Menstrual Cups & Discs 

 

Okay, menstrual cups and discs are not new innovations, but they are finally getting their moment in the sun as more active women discover them. Dweck sees a lot of women in her practice who want to “obliterate” their periods during perimenopause because they become so heavy and unmanageable. A menstrual cup can be a good option because they collect a lot of blood, don’t leak like tampons, and allow you to carry on about your day longer without worrying about emptying and replacing it. They take practice, and not everyone loves them, but the women who do, absolutely swear by them. 

 

Cryotech & Ovarian Innovations

 

Menopause of the future might look a whole lot different than it does right now thanks to cryotech that allows women to freeze their eggs for implantation at a later time, like after grad school or getting a career path established. “If a 28-year-old has the foresight to say, I have a lot going on and I can’t get pregnant for some time, or I have a medical illness that may make me infertile, they can now go and see a reproductive endocrinologist and freeze their eggs for future use,” Dweck says.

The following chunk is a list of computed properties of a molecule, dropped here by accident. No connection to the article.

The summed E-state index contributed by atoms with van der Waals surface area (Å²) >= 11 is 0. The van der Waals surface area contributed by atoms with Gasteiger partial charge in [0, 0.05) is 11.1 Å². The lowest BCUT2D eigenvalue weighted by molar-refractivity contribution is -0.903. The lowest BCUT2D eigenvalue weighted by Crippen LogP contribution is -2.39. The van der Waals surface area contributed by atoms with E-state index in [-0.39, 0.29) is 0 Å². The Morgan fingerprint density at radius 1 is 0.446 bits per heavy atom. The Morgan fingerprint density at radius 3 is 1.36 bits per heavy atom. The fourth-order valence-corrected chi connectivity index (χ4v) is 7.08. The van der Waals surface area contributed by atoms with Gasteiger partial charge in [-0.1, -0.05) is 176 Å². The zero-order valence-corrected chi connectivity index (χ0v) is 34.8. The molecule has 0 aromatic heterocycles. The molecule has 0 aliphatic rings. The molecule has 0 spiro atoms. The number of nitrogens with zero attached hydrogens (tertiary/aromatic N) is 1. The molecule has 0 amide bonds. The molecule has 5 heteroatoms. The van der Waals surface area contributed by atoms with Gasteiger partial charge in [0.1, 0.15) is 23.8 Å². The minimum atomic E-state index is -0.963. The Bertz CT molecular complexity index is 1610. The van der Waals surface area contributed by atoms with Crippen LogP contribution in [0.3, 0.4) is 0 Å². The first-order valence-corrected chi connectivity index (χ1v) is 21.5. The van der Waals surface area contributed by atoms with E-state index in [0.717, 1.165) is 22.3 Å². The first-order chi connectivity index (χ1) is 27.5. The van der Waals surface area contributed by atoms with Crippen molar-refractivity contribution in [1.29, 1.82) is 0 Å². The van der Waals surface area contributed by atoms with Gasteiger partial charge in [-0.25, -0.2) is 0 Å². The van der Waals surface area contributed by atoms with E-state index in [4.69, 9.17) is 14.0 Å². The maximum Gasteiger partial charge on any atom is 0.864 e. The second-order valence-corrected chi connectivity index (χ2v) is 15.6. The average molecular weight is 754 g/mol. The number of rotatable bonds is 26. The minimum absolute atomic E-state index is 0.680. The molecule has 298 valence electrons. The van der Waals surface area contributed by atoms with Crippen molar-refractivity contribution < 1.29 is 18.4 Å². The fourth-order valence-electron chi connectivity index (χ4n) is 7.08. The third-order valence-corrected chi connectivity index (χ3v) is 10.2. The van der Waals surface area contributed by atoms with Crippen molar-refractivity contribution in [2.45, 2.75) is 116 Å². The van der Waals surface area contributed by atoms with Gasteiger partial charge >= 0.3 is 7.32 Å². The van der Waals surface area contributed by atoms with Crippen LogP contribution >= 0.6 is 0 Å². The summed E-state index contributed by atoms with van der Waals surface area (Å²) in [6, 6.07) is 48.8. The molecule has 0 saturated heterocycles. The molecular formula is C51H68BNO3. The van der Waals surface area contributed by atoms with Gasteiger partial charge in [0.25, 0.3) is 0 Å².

Other companies like Celmatix are investigating drugs to slow the depletion of a woman’s ovarian reserve, so you would lose fewer follicles (aka potential eggs) each month and effectively delay menopause for 10 to 15 years. There are also companies like ProFam in the United Kingdom that will surgically remove a small portion of one of your ovaries, form it into strips, and freeze it, so these strips can be thawed and grafted back on down the road, effectively giving you younger, functional ovaries for longer and potentially delaying menopause by over a decade.